—Heritage Trails Enrichment Program —
Tupelo Baptist Church
As often happened in the middle of Civil War conflict, partisan lines became blurred when the care of wounded soldiers was necessary. A field hospital created by Union troops to treat their soldiers wounded in the engagements along Pontotoc Road was perilously close to the Battle of Tupelo/Harrisburg which broke out in the early morning hours of July 14, 1864. The conflict came so close to the field hospital that there was fear that the patients were in danger of being
hit by artillery and small arms fire. The patients were moved to the Tupelo Baptist Church about two miles away from the battle. Across the field of battle another field hospital had been established by the Confederacy on the battleground and at Calhoun Mansion. As the battle came to an end, wounded soldiers from the east side of the battlefield - Confederate and Union troops alike - were taken to Tupelo Baptist Church for care by the Union surgeons who performed amputations and life-saving operations.
Kind Treatment for the Wounded
In the early hours of July 15, General A.J. Smith made the decision to turn his army north and return to Tennessee. Most of the 505 wounded Union soldiers were loaded into wagons and ambulances for the journey. The surgeons determined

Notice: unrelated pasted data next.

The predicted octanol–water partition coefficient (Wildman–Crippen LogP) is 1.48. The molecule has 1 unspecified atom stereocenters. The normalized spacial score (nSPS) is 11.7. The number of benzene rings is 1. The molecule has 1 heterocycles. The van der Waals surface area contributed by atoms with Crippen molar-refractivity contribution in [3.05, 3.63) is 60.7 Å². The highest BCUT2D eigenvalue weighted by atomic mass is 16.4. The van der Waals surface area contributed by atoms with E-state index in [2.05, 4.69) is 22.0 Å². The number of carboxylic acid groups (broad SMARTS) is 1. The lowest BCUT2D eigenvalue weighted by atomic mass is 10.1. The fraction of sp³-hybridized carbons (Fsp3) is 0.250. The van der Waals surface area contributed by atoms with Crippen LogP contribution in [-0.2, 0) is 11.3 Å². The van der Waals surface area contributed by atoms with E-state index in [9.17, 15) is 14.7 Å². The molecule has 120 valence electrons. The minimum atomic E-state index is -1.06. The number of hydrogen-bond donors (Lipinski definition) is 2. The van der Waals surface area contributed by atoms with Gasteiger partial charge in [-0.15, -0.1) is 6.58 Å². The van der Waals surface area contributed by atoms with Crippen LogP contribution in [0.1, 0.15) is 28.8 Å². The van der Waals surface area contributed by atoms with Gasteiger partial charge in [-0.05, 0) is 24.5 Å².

40 of the men were too gravely injured to survive the trip. The 40, along with hundreds of Confederate wounded, were made as comfortable as possible in the church as the army marched away. Two surgeons and a number of soldier/nurses were left behind to continue the aid until the Confederate army arrived. Major Thomas Tate of the 12th Kentucky Cavalry entered the hospital and observed his wounded had been "kindly treated by the enemy." Despite their best efforts, the extreme heat and scarcity of water resulted in abysmal conditions; freshly bandaged wounds were soon covered with flies and vermin. Conditions improved quickly with the arrival of the Confederate army and the transfer of many of the wounded to other sites. The Union surgeons and nurses kept separate from the other prisoners, were treated with kindness. When their duties were completed they were given safe passage to Vicksburg and passed through to Union lines.